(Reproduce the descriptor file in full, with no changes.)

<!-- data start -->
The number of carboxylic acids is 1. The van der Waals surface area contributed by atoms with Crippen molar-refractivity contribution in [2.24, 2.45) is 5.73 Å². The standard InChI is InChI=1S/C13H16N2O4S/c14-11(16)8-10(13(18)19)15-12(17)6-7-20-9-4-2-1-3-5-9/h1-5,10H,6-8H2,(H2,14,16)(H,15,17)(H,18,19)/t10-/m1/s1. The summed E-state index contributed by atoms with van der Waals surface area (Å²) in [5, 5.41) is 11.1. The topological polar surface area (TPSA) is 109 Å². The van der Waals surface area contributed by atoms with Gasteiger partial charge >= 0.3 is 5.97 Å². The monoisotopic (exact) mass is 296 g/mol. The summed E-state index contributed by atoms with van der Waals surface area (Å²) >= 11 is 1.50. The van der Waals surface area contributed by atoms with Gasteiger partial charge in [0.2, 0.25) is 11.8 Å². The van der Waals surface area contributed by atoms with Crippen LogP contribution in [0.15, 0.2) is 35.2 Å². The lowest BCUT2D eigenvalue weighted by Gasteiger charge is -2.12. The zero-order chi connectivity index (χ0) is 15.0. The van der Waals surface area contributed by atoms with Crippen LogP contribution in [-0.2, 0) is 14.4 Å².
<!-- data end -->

The number of carboxylic acids is 1. The van der Waals surface area contributed by atoms with Crippen molar-refractivity contribution in [2.24, 2.45) is 5.73 Å². The standard InChI is InChI=1S/C13H16N2O4S/c14-11(16)8-10(13(18)19)15-12(17)6-7-20-9-4-2-1-3-5-9/h1-5,10H,6-8H2,(H2,14,16)(H,15,17)(H,18,19)/t10-/m1/s1. The summed E-state index contributed by atoms with van der Waals surface area (Å²) in [5, 5.41) is 11.1. The topological polar surface area (TPSA) is 109 Å². The van der Waals surface area contributed by atoms with Gasteiger partial charge >= 0.3 is 5.97 Å². The monoisotopic (exact) mass is 296 g/mol. The summed E-state index contributed by atoms with van der Waals surface area (Å²) >= 11 is 1.50. The van der Waals surface area contributed by atoms with Gasteiger partial charge in [0.2, 0.25) is 11.8 Å². The van der Waals surface area contributed by atoms with Crippen LogP contribution in [0.15, 0.2) is 35.2 Å². The lowest BCUT2D eigenvalue weighted by Gasteiger charge is -2.12. The zero-order chi connectivity index (χ0) is 15.0. The van der Waals surface area contributed by atoms with Crippen LogP contribution in [-0.2, 0) is 14.4 Å².